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Samsara - Cinemaholic Movie Reviews
one person's obsessive addiction to film
cinema_holic
cinema_holic
Samsara
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Directing: B+
Cinematography: A+
Editing: B+



Samsara has no discernible narrative. It almost feels like a stretch even to call it a documentary, unless the subject is simply 21st Century Planet Earth. It feels totally random, and right from he start: the opening image is of some far-east young girls dancing in traditional dress, jerking their bodies in ways that make them almost look like robots -- something their wide, unblinking eyes do even more to do. Cut to: erupting volcanic ash and streaming lava. Both images are equally stunning, especially on the 70mm film this entire movie was made with, but in completely different and unrelated ways.

The only other movie even remotely like this was Baraka, made by the same person (Ron Fricke), and that came out in 1992. It got a second theatrical release roughly ten years ago, which I didn't realize at the time, thinking it was something new. It took a while to realize the jarring aerial shots it contained of burning oil fields in Kuwait were far more immediately topical when the film was first made.

Samsara doesn't feel so much like a sequel as it does a continuation. The nature of its presentation is nearly identical, which means the edge Baraka has over it is conceptual originality. In the context of its time, Samsara definitely has more immediacy at present, but that will only be the case for so long.

It's really a simple collage of images, but simple only in their presentation, not in their procurement. As seems to be Fricke's usual intention, these images show the best and worst of our world. It's worth noting that the shots of urban squalor are less surprising than the shots of truly stunning natural beauty. Why should we be so desensitized to the former but not the latter? I can't remember the last time I said "Oh my god" out loud to a movie, for no other reason than the visuals, and in this case it was because of how gorgeous it was. And this was just rocks in water, really.

There's not a single line of dialogue in this movie. I can't make any judgment of the writing because there really isn't any. Fricke merely spent five years getting amazing footage of the goings-on in our world, and spliced them together. I wonder at the footage that ended up on the cutting room floor. He seems to focus mostly on North America, Europe and Asia. There are brief stops in Africa. I don't recall much from South Asia or Australia or South America. It's not a very balanced portrait of our entire world, but it's a valiant effort, and it's a gorgeous one.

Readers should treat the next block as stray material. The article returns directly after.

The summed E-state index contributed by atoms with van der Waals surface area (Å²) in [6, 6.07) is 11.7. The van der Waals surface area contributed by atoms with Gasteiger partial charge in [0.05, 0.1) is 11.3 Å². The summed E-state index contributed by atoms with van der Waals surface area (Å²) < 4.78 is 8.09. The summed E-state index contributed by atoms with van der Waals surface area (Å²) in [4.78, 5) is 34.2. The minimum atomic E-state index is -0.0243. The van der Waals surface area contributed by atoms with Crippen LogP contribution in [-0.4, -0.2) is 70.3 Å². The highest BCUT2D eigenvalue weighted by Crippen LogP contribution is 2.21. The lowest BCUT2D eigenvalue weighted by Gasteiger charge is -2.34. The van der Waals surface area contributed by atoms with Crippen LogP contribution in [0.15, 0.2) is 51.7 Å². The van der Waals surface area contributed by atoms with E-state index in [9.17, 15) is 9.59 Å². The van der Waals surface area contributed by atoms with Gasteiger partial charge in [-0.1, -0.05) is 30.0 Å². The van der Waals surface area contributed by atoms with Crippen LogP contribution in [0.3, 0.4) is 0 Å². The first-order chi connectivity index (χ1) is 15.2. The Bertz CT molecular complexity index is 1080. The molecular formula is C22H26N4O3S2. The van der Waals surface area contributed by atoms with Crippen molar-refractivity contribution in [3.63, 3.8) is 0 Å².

Is Fricke trying to say anything in particular? It doesn't feel like he is. If anything, he's saying, "This just is." Self-mutilated African tribesmen and women. A proud gun-toting family, young girl posing with her pink rifle. There are many slow tracking shots of people posing, always expressionless. No negative or positive value is ever placed on them, any more so than the many scenes of nature or vast expanses of garbage or animals being factory farmed.

I wouldn't recommend watching Samsara if you're sleepy. It'll lull you right to sleep, and then you'll have wasted fifteen dollars. That's what Cinerama is charging for tickets to this movie. Curiously, Samsara is currently in limited release, only in New York and Seattle -- an unusual move indeed. Perhaps it's because Cinerama was designed for presenting 70mm films. It certainly looks beautiful on that screen.

Just one of countless arresting images in SAMSARA.


Overall: B+
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2 comments or Leave a comment
Comments
From: (Anonymous) Date: March 13th, 2016 04:43 pm (UTC) (Link)
You missed the point. Such a shame.
cinema_holic From: cinema_holic Date: March 13th, 2016 05:24 pm (UTC) (Link)
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Thanks for the insight. I'll be sure to give it the attention it deserves.
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2 comments or Leave a comment